Manila — In the movie "Sweet Home Alabama," Reese Witherspoon has marched down the aisle to marry Patrick Dempsey when her lawyer came panting, showing her the divorce papers signed by her ex-husband Josh Lucas. The problem? She forgot to sign, which means she was still married to Josh.
After hesitating to sign the papers, she turned to her groom to say that they can't really marry each other, because, she said, "The truth is I gave my heart away a long time ago, my whole heart, and I never really got it back." The movie ended with Josh and Reese reprising their first kiss as kids under a thunderstorm, and their first exchange of words as childhood sweethearts under a lightning sky: "Why would you wanna marry me, anyhow?" "So I can kiss you anytime I want."
When I think of the romantic comedies I can re-watch anytime I want, this film climbs the charts, along with so many other movies, even new ones that come along. Of course, that list is crowded with the likes of "Notting Hill," because, who can forget film star Julia Roberts appealing to regular guy Hugh Grant that, "I'm also just a girl, standing in front of a boy, asking him to love her."
We love how movies affect our lives and influence how we view our relationships. If some of us pulled a Reese or a Julia in our romantic adventures at some point, it means these films not only entertained us but they made a mark in the way we navigate our love life.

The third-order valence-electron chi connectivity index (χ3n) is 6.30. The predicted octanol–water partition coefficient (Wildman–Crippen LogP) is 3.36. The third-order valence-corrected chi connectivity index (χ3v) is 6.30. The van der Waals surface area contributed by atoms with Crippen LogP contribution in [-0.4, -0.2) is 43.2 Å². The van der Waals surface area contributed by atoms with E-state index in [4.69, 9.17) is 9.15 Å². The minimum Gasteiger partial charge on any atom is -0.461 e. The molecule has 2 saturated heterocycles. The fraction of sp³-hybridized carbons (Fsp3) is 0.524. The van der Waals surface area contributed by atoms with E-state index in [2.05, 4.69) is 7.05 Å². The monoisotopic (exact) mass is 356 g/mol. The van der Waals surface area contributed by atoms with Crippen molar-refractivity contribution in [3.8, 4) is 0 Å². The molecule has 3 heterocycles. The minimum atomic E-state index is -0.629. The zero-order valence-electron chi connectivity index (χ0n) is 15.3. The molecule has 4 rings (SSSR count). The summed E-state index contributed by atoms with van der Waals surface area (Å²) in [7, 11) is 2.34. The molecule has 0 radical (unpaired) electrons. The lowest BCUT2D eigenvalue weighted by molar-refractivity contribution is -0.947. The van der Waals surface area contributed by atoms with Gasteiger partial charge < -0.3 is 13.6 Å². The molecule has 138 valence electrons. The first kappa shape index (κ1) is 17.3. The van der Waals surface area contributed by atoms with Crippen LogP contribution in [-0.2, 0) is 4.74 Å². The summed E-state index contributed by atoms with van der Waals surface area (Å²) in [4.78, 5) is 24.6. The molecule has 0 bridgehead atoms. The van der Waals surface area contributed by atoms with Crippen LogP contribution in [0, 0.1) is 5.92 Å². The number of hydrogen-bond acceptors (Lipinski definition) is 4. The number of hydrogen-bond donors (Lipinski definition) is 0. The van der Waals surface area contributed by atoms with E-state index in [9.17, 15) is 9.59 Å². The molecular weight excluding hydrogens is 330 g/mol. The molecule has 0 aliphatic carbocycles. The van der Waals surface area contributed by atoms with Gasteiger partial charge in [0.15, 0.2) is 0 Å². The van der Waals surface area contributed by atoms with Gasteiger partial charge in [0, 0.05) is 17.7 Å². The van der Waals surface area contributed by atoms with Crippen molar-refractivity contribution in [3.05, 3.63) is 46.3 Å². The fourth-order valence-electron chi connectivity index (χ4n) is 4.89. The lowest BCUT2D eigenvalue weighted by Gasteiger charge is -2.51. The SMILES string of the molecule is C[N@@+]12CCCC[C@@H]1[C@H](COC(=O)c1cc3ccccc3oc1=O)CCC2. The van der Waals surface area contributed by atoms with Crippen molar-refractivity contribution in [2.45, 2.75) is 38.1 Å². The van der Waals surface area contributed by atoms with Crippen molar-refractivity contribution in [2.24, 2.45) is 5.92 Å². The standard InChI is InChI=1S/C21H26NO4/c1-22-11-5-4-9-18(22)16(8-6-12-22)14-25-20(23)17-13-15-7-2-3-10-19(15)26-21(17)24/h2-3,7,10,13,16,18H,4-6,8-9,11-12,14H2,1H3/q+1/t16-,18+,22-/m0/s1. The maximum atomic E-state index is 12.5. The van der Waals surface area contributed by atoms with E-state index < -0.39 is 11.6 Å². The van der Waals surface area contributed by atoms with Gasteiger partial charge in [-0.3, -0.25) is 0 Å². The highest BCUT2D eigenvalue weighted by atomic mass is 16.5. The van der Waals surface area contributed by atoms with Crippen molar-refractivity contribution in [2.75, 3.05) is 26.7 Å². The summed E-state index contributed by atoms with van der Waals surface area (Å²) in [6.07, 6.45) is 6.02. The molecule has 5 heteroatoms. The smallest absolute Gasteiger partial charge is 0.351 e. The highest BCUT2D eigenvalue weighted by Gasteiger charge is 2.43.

I share with friends - single and in relationships, married and unmarried alike - the leisure pursuit of watching romance films and romantic comedies as de-stressing rituals if we're at home and not somewhere else having some meals and drinks. Some watch these romcoms in between the streaming TV dramas and thrillers.
Our reasons are simple and practical: we love how they affect our lives and influence how we view our relationships. If some of us pulled a Reese or a Julia in our romantic adventures at some point, it means these films not only entertained us but they made a mark in the way we navigate our love life.
Indeed, our lives are affected by the movies we see because their impact is beyond their entertainment value. We love the things that are said by the characters; we treasure them and even make them our mantras. We believe that they can reflect real life even if they can be just fantasies.
They can be mushy like in “Love Actually” when Andrew Lincoln finally admitted to Keira Knightly his secret love for her through a placard presentation and a Christmas carol from a boombox to tell her, “To me, you are perfect,” which is the most discussed and parodied scenes of the film.
Or they can be too spot on such as in “When Harry Met Sally” when two friends, for all their love-hate exploits on each other, finally agreed that, “When you realize you want to spend the rest of your life with somebody, you want the rest of your life to start as soon as possible.”
Some films can be cruel. “500 Days of Summer” starts with the narrator saying that this is a story of a boy and a girl, but it is not a love story, because in it, Joseph Gordon-Levitt as Tom falls in love with Zooey Deschanel as Summer, who dumps him. Tom was surprised when Summer said they have been living like Sid and Nancy for months, referring to real-life ill-fated lovers Sid Vicious of the punk rock band Sex Pistols and his girlfriend Nancy Spungen.
Tom said Sid stabbed Nancy seven times and hardly thinks he is Sid Vicious. "No, I'm Sid," says Summer, which made Tom realize the situation and walks out after he says, "Oh, so I'm Nancy?" But Tom got through it though, and in the end found Autumn.
I know it is not just the movies but the books we read that enliven our tired, cold hearts, or the books whose love stories are so powerful they turned them into movies. But don’t even get me started on Doctor Zhivago.
Diana Mendoza is a longtime journalist based in Manila.